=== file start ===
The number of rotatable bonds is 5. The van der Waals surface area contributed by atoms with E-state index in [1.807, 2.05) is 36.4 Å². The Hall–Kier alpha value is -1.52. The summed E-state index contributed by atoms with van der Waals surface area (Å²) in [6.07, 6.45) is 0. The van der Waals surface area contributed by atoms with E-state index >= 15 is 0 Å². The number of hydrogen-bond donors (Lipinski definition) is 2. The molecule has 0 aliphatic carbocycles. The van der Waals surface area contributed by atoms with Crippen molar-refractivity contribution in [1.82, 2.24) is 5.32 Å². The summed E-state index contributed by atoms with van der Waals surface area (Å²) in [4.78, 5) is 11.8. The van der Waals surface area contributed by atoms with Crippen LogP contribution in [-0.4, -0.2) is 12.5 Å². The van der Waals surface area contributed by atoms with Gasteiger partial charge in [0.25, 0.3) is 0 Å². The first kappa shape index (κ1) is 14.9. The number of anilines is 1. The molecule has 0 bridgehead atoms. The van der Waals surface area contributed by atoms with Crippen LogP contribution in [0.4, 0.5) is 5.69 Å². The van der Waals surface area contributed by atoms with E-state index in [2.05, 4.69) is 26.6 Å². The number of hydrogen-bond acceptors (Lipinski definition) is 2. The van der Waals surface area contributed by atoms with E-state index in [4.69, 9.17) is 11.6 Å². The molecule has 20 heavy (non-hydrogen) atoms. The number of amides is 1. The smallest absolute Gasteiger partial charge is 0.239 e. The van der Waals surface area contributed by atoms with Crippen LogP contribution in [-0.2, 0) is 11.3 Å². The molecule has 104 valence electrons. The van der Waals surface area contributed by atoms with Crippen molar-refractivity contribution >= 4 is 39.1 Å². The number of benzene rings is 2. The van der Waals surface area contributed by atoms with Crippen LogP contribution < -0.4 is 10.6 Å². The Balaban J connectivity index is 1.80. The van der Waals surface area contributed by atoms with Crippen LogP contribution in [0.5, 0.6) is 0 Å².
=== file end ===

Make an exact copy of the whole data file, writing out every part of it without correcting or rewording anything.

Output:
The number of rotatable bonds is 5. The van der Waals surface area contributed by atoms with E-state index in [1.807, 2.05) is 36.4 Å². The Hall–Kier alpha value is -1.52. The summed E-state index contributed by atoms with van der Waals surface area (Å²) in [6.07, 6.45) is 0. The van der Waals surface area contributed by atoms with E-state index >= 15 is 0 Å². The number of hydrogen-bond donors (Lipinski definition) is 2. The molecule has 0 aliphatic carbocycles. The van der Waals surface area contributed by atoms with Crippen molar-refractivity contribution in [1.82, 2.24) is 5.32 Å². The summed E-state index contributed by atoms with van der Waals surface area (Å²) in [4.78, 5) is 11.8. The van der Waals surface area contributed by atoms with Crippen LogP contribution in [-0.4, -0.2) is 12.5 Å². The van der Waals surface area contributed by atoms with Gasteiger partial charge in [0.25, 0.3) is 0 Å². The first kappa shape index (κ1) is 14.9. The number of anilines is 1. The molecule has 0 bridgehead atoms. The van der Waals surface area contributed by atoms with Crippen LogP contribution in [0.4, 0.5) is 5.69 Å². The van der Waals surface area contributed by atoms with E-state index in [2.05, 4.69) is 26.6 Å². The number of hydrogen-bond acceptors (Lipinski definition) is 2. The van der Waals surface area contributed by atoms with E-state index in [4.69, 9.17) is 11.6 Å². The molecule has 20 heavy (non-hydrogen) atoms. The number of amides is 1. The smallest absolute Gasteiger partial charge is 0.239 e. The van der Waals surface area contributed by atoms with Crippen LogP contribution in [-0.2, 0) is 11.3 Å². The molecule has 104 valence electrons. The van der Waals surface area contributed by atoms with Crippen molar-refractivity contribution >= 4 is 39.1 Å². The number of benzene rings is 2. The van der Waals surface area contributed by atoms with Crippen LogP contribution < -0.4 is 10.6 Å². The Balaban J connectivity index is 1.80. The van der Waals surface area contributed by atoms with Crippen LogP contribution in [0.5, 0.6) is 0 Å².